The Bombay High Court, Nagpur Bench while dealing with a criminal writ petition held that the grant of bail is an important factor for the Authority to assess whether the preventive detention of the accused was necessary.

The Division Bench comprising Justice Sunil B. Shukre and Justice M.W. Chandwani observed, “It is well settled law that the grounds on which an accused, and a proposed detenu, is granted bail also form important part of the material available against such a person and therefore, it is the duty of the Detaining Authority to also consider that material.”

The Bench said that the object of a preventive detention order passed under Section 3(1) of the MPDA Act is to curb criminal activities of the person which are considered prejudicial to the maintenance of public order.

The Court also said, “Grant of bail is an important factor which goes into making up of the requisite satisfaction of the Authority. When considered appropriately, the grounds of bail do impact the decision of the Authority, one way or the other.”

Advocate Vijay Sawal appeared on behalf of the petitioner while APP S.S. Doifode appeared for the respondents.

In this case, the petitioner questioned the legality of the detention order passed by the Commissioner of Police under Section 3 of the Maharashtra Prevention of Dangerous Activities of Slumlords, Bootleggers, Drug-offenders, Dangerous Persons and Video Pirates, Sand Smugglers and Persons engaged in Black Marketing of Essential Commodities Act, 1981 (MPDA Act). The petitioner also challenged the order of delegation of power passed by the Ministry of Home Affairs Department thereby delegating the power of passing detention orders upon the District Magistrates and Police Commissioners.

The counsel for the petitioner submitted that the delegation order issued by the State Government is bad in law, as it does not record the satisfaction as contemplated in law. Whereas, the counsel for the respondent contended that it is well-settled law that it is not necessary for an Administrative Authority, to mention in the order any particular or some specific material, on the basis of which subjective satisfaction for the exercise of the power of delegation has been reached.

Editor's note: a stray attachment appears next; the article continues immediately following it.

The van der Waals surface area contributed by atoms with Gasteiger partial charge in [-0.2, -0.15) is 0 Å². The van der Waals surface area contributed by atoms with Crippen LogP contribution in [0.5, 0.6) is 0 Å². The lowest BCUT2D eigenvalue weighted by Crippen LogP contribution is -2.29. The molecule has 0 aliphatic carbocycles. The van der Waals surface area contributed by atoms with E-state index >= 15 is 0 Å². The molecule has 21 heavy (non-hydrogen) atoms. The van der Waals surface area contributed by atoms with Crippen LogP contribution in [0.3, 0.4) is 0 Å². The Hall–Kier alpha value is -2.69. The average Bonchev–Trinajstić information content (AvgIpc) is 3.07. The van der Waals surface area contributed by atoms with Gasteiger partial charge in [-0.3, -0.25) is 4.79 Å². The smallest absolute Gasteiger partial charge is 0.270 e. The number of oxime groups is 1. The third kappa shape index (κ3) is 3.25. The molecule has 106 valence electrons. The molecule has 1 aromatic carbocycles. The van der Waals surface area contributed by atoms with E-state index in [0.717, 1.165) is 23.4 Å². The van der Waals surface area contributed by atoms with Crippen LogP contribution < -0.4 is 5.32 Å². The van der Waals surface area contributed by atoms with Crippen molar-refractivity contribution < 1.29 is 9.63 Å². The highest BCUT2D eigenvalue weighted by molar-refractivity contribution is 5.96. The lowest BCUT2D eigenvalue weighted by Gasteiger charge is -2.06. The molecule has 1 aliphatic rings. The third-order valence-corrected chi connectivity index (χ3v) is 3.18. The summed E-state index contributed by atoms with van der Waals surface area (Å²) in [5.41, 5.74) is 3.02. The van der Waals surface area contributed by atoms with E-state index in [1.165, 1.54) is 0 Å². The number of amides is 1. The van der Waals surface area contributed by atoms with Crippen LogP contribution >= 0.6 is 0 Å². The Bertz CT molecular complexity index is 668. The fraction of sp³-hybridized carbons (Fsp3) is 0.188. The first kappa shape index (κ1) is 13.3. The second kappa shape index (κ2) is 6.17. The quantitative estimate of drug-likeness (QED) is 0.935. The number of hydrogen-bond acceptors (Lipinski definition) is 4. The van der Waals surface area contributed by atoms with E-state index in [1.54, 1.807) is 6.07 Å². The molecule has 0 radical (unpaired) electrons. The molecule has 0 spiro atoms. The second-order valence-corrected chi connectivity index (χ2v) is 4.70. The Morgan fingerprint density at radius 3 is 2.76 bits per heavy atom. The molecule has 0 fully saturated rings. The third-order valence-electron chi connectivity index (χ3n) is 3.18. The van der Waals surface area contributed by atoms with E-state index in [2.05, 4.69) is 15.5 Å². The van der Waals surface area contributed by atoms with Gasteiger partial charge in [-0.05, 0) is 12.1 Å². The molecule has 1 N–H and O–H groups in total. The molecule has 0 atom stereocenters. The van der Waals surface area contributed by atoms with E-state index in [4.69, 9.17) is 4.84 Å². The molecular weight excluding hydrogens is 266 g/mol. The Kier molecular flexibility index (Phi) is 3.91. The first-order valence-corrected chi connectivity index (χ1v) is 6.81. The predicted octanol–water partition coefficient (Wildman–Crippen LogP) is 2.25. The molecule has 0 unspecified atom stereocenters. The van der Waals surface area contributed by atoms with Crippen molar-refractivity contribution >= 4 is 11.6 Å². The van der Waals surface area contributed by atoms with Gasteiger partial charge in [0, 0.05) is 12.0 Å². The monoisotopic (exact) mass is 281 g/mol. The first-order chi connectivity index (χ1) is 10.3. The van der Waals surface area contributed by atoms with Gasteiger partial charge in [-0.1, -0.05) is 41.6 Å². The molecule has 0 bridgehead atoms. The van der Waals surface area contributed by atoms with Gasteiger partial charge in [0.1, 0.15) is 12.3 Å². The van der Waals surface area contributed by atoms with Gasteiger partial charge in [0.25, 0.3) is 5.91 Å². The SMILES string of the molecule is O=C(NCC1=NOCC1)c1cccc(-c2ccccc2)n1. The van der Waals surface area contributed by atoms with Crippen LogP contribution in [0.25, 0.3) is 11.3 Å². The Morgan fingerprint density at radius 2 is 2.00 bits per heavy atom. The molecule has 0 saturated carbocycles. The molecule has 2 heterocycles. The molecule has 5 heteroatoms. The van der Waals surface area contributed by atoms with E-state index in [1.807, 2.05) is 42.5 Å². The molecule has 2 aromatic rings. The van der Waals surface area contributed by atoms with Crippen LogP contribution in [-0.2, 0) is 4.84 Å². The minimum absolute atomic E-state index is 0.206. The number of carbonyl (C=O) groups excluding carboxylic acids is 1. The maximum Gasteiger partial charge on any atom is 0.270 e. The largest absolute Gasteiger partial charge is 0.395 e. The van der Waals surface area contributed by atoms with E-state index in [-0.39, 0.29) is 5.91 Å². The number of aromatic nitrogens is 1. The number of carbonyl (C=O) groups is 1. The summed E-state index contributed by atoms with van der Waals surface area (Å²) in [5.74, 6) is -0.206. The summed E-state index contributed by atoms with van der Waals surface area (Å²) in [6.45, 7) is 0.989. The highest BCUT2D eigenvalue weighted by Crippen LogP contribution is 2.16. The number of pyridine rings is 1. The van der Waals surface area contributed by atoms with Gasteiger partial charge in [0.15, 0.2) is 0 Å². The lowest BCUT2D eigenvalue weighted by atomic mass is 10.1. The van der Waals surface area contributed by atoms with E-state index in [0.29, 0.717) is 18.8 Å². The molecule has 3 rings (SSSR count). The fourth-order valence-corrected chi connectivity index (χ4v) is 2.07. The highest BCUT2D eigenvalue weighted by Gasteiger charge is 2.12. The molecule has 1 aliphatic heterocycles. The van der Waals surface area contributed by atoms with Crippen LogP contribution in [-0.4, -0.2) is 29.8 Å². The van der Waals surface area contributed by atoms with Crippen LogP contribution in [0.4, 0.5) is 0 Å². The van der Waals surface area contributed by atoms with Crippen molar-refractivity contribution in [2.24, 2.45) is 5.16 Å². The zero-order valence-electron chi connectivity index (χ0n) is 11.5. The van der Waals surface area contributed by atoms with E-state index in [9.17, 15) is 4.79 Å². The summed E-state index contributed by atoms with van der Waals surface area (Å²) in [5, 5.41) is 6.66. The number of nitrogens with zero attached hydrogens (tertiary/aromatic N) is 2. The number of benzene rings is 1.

The High Court did not find any substance in the submissions of counsel for the petitioner and found merit in the argument canvassed by the APP on behalf of the State.

The High Court after hearing both parties asserted, “In order that an administrative order clears the test of non-arbitrariness and reasonableness, as laid down in the case of A. K. Kraipak (supra), it must be based upon objective material, which would enable the Administrative Authority to reach its subjective satisfaction for exercising or not exercising the administrative power conferred upon it. In the present case, the power exercised under Section 3(2) of the MPDA Act is undoubtedly an administrative power and therefore, its validity is required to be seen in the light of the material considered by the Administrative Authority led to reaching of its subjective satisfaction.”

The Court further noted that the reference made in the order is sufficiently indicative of the fact that the State Government must have considered those circumstances and reached its subjective satisfaction for conferring power upon District Magistrates and Police Commissioners under Section 3(2) of the MPDA Act.

The Court also said, “… we do not think that the impugned order dated 24.06.2022 could be found to be in violation of the test laid down in the case of A. K. Kraipak (supra). Therefore, the argument made about illegality of the impugned order dated 24.06.2022, on behalf of the petitioner, is thus rejected. We find no flaw in the impugned order dated 24.06.2022.”

The Court, therefore, concluded that no purpose would be served by keeping the petitioner behind the bar and regarded the order passed by the Detaining Authority as bad in law.

Accordingly, the Court allowed the petition.

Cause Title- Alakshit S/o. Rajesh Ambade v. The State of Maharashtra & Anr.

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